Previously published as: Work Study
Online from: 2004
Subject Area: Performance Management and Measurement
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|Title:||Performance improvement analysis of a supermarket checkstand: A computer simulation approach|
|Author(s):||Arijit K. Sengupta, (Department of Engineering Technology, New Jersey Institute of Technology, Newark, New Jersey, USA), Biman Das, (Department of Industrial Engineering, Dalhousie University, Halifax, Canada), J. Pemberton Cyrus, (Department of Industrial Engineering, Dalhousie University, Halifax, Canada)|
|Citation:||Arijit K. Sengupta, Biman Das, J. Pemberton Cyrus, (2010) "Performance improvement analysis of a supermarket checkstand: A computer simulation approach", International Journal of Productivity and Performance Management, Vol. 59 Iss: 1, pp.37 - 50|
|Keywords:||Ergonomics, Performance management, Redesign, Simulation, Supermarkets|
|Article type:||Research paper|
|DOI:||10.1108/17410401011006103 (Permanent URL)|
|Publisher:||Emerald Group Publishing Limited|
Purpose – The purpose of this paper is to describe the use of computer simulation for performance improvement analysis for a large-scale ergonomic intervention and redesign project of a supermarket checkstand. Owing to its relatively complex operating logic, coupled with myriad physical characteristics of grocery items and variable buying patterns, conventional methods of analysis are impractical.
Design/methodology/approach – The probability distributions of activity time elements and system characteristics are determined from video analysis of the checkstand operation. A SLAM II model represented the functional logic and random samplings from probability distributions simulated effects of variable grocery characteristics and buying patterns. The utilization indices obtained from the model facilitated prioritizing design improvements. The proposed design changes of the checkstand are implemented in the model by applying scaling factors estimated from the predetermined time standards.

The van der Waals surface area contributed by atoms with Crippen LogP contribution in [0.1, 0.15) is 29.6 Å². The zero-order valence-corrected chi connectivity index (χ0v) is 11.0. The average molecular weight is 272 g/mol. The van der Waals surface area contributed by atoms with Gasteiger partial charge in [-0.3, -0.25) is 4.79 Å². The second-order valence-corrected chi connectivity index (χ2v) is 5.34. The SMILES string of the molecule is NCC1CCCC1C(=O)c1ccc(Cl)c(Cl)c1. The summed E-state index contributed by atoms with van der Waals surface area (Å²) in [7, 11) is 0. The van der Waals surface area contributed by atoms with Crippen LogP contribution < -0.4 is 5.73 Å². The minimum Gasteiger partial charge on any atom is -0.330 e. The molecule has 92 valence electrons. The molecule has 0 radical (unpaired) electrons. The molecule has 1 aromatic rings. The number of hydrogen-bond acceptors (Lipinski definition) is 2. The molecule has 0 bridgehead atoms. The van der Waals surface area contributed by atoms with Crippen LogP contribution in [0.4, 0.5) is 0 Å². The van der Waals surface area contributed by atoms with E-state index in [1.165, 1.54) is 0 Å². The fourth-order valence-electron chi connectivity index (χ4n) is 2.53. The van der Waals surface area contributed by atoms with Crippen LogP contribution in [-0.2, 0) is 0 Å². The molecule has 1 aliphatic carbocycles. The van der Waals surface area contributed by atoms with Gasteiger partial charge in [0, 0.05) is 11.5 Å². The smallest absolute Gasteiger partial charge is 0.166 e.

Findings – The mean performance rates of the present and the proposed (ergonomic) checkstand design are predicted within ±2 percent of the true mean values with 90 percent confidence. Owing to high variability of activity time elements and system parameters, it would be impractical or would be prohibitively expensive to achieve comparable precision level of analysis, if a conventional time study technique is used.
Originality/value – This investigation has demonstrated for the first time that a computer simulation methodology can be used advantageously for determining the effect of design layout change of a complex workstation, such as a supermarket grocery checkstand.
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